WALNUT — A Los Angeles Superior Court judge has refused to issue a court order that would have lifted a Mt. San Antonio College ban on cigarette and alcohol advertisements in the college's student newspaper.
Judge Norman L. Epstein said in a written order last week that he would not issue a preliminary injunction against college officials because the ban poses no immediate harm to the student publication, the Mountaineer Weekly.
Gary Williams, an American Civil Liberties Union attorney representing members of the newspaper staff and its adviser in a lawsuit filed in November against the college administration, said that as a result of the denial he may ask the judge to expedite the suit by ruling on its legal issues rather than waiting two to three years for a trial.
Williams said the case is based on constitutional issues that he believes can be dealt with in a so-called summary judgment. He said he will talk to Donald Newman, who advises the newspaper as part of his duties as journalism teacher at the college, and some of the paper's staff members before making a final decision.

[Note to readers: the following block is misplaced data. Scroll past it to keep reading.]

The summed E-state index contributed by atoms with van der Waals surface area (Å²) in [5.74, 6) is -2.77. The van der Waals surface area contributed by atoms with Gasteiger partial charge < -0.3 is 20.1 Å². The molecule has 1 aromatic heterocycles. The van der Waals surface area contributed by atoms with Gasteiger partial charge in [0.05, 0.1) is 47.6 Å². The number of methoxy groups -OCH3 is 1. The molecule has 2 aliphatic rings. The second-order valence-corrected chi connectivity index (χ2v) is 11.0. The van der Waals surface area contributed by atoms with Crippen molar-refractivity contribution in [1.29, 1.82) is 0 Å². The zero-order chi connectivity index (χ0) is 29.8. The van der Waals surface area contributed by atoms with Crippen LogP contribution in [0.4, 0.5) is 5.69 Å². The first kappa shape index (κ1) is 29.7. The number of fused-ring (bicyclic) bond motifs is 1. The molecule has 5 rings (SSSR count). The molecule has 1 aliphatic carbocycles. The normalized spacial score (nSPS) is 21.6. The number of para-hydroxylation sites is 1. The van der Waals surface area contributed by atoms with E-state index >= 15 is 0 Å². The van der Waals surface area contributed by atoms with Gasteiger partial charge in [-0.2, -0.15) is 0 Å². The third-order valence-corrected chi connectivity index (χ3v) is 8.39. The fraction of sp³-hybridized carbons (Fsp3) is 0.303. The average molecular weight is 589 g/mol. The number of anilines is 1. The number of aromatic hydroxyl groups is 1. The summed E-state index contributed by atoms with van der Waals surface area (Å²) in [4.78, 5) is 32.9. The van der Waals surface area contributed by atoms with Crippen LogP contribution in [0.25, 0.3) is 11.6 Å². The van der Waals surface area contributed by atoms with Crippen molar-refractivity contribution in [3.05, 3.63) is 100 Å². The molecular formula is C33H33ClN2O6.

Newman said he was disappointed in the judge's ruling because he believes the newspaper's finances have been hurt by the ban.
"We're not broke, but we're not in as good a shape as we have been," Newman said.
The suit alleges that income from the banned advertisements would allow the newspaper to improve its format and expand the journalism program at the college. The suit also contends that the ban is a violation of the students' rights to free speech under state and federal laws.
John D. Randall, president of Mt. San Antonio, has said he believes that the college has the same relationship to the newspaper as a private publisher has to a private newspaper because the school provides most of the funds for the paper's operation.
Carter Doran, dean of humanities and social sciences, the academic grouping that includes the journalism department, said the suit addresses a legal "gray area." Doran said he believes that an injunction was not needed.
"Case law is not too clear in this area," Doran said. "It's very clear at four-year (colleges): the newspaper is separate from the institution. But at the high school level, because of the age of the students, (courts have ruled that) the administration has every right to step in and control what goes in the paper. We're right in the middle."
Doran said students who want the ban lifted have a "narrow perspective" because of the short time they spend at the two-year college, and that Newman has had ample opportunity to work through administrative channels to present his argument against the ban.